Press releases

  1. 25 Jun 2014

    If no further action is taken and global temperature increases by 3.5°C, climate damages in the EU could amount to at least €190 billion, a net welfare loss of 1.8% of its current GDP. Several weather-related extremes could roughly double their average frequency. As a consequence, heat-related deaths could reach about 200 000, the cost of river flood damages could exceed €10 billion and 8000 km2 of forest could burn in southern Europe. The number of people affected by droughts could increase by a factor of seven and coastal damage, due to sea-level rise, could more than triple.

  2. 14 Feb 2014

    The European Commission's in-house science service today publishes the first ever comprehensive overview of the soils of Latin America and the Caribbean. Through colourful maps and illustrations the atlas explains in a simple and clear manner the diversity of soil across Central and South America and the Caribbean. It highlights the vital importance of a natural non-renewable resource which provides food, fodder and fuel for 580 million people. The atlas shows the delicate relationships between soils and the functions that they provide.

  3. 4 Jul 2013

    This year total cereal production in the EU-27 is forecast to be well above 2012 levels and above the average of the past five years. This agricultural year has so far been marked by an unusually prolonged winter for western and central Europe and heavy rainfall in May and June. However, the impact of poor weather on crops in some areas of the EU has been offset in other areas; for example, the Iberian Peninsula is expecting an excellent season.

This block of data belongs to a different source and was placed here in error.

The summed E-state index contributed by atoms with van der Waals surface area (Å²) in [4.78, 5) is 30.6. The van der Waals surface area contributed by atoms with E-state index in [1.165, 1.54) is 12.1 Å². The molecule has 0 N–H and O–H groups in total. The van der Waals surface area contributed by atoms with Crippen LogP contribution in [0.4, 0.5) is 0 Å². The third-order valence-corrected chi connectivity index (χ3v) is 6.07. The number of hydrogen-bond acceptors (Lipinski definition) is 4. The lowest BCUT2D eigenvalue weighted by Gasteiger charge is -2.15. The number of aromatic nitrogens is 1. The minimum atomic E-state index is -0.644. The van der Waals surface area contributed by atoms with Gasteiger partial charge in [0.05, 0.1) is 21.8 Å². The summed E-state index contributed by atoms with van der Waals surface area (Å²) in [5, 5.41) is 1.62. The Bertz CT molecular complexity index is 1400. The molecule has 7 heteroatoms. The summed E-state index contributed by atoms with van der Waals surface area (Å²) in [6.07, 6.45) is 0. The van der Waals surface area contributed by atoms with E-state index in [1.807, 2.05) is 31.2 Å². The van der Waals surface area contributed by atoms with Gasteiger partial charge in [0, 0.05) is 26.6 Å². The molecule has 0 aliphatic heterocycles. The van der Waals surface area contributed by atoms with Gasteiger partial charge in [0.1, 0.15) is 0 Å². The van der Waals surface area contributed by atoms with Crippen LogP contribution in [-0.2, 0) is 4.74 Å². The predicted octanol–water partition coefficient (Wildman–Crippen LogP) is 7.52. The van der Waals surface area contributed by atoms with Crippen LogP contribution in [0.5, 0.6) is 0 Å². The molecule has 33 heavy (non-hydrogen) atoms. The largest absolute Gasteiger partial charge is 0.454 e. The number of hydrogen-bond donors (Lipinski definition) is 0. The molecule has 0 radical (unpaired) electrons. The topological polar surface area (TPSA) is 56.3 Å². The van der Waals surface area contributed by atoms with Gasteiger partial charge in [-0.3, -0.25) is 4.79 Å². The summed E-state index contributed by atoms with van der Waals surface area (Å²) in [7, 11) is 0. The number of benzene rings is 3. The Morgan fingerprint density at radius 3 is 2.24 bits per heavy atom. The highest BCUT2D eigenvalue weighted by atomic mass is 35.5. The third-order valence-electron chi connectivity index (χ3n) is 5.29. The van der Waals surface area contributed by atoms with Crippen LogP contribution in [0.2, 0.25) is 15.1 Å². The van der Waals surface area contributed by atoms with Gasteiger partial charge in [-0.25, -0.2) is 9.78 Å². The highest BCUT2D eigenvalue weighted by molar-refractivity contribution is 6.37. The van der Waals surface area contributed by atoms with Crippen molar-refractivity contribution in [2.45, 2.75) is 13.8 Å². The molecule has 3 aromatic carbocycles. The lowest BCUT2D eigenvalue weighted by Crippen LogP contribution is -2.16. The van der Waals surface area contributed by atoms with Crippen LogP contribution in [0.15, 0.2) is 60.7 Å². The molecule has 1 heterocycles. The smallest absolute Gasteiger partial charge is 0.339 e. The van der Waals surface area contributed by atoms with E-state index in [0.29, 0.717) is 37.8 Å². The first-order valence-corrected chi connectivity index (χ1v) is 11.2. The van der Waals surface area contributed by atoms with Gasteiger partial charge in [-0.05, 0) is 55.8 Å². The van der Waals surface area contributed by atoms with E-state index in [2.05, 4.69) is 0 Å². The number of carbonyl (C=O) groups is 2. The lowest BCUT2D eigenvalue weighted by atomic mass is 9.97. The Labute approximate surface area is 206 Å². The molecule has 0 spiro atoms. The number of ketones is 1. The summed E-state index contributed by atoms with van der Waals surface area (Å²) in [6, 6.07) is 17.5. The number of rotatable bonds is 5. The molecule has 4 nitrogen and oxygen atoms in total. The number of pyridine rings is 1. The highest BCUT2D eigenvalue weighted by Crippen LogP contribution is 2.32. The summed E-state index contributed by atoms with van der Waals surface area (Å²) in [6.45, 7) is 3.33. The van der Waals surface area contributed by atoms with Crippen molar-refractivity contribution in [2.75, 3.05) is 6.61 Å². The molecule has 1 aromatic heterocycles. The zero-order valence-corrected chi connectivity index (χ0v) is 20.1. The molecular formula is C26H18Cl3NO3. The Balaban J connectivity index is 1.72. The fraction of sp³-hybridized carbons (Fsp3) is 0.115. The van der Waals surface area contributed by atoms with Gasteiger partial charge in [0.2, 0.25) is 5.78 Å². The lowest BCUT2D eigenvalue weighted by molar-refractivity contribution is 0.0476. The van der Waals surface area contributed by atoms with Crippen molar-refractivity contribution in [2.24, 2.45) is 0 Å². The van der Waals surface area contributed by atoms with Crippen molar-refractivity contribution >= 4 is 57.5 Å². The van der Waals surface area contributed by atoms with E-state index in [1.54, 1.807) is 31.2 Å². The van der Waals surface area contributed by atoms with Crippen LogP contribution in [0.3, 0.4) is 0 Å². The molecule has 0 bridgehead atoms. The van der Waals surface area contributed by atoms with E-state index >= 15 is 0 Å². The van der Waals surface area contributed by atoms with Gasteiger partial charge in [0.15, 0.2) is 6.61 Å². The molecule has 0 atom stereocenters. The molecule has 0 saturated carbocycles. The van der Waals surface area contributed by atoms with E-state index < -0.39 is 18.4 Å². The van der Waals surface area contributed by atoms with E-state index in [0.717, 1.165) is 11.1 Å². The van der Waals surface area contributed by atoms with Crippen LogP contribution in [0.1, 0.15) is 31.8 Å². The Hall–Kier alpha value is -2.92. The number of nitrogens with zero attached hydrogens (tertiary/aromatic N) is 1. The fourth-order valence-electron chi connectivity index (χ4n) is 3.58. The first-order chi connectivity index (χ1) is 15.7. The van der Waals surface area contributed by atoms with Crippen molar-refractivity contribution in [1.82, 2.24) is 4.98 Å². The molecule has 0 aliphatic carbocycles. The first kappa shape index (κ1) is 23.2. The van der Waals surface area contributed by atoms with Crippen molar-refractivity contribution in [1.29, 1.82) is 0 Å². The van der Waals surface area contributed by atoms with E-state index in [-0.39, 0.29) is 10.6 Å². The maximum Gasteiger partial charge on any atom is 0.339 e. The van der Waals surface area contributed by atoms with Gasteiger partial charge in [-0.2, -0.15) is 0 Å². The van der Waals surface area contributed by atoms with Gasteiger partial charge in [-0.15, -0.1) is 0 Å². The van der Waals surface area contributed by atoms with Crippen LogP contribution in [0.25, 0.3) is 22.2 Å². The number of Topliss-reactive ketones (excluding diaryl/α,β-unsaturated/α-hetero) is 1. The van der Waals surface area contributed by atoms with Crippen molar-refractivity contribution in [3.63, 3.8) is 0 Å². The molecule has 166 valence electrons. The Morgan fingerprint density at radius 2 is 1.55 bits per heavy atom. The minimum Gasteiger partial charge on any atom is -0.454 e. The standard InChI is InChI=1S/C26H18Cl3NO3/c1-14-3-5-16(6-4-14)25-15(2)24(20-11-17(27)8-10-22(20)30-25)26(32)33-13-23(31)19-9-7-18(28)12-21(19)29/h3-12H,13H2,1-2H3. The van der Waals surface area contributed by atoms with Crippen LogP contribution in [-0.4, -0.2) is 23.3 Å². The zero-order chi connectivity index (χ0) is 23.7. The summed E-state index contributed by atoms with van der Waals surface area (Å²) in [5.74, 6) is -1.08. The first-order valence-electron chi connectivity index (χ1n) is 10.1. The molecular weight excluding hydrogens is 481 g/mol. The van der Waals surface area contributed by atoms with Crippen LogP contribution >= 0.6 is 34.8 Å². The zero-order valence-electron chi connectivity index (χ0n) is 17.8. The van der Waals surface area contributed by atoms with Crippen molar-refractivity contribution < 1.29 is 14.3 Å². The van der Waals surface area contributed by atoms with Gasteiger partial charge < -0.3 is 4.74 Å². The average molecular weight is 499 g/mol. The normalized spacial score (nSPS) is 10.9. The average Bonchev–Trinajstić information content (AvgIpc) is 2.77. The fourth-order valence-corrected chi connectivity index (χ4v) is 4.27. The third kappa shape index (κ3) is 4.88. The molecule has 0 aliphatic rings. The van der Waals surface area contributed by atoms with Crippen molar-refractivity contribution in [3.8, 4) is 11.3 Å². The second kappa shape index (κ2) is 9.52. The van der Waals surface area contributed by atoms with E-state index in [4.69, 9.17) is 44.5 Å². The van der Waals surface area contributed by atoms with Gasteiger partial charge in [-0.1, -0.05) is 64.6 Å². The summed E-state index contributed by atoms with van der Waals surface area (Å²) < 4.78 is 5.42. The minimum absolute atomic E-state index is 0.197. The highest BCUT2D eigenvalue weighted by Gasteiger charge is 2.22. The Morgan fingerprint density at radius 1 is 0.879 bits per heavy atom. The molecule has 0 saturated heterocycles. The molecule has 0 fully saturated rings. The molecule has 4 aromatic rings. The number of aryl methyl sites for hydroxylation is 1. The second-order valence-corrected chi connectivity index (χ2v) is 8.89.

4. 14 Feb 2013

    The European Commission will establish an observatory to map progress and measure the impact of the development of the European Union's bioeconomy, European Commissioner for Research, Innovation and Science Máire Geoghegan-Quinn announced today. The observatory will gather data to follow the evolution of markets, to map EU, national and regional bioeconomy policies, research and innovation capacities, and the scale of related public and private investments. The observatory will be coordinated by the Joint Research Centre, the Commission's in-house science service.

  5. 14 Sep 2012

    How many plants can be found in the Alps that are not native to that region? Which animals were deliberately or accidently introduced to the Danube? How big a threat will they become to local wildlife? EASIN, the European Alien Species Information Network, launched today by the European Commission's in-house science service, the Joint Research Centre (JRC), takes a first step towards answering these and other questions related to 16 000 alien species currently reported all over Europe. This information network – the first of its kind in Europe – is an important step to deal with the threat of alien species that become invasive. Invasive species present a serious threat to biodiversity and natural resources, with an economic impact estimated at around € 12 billion per year.

  6. 15 May 2012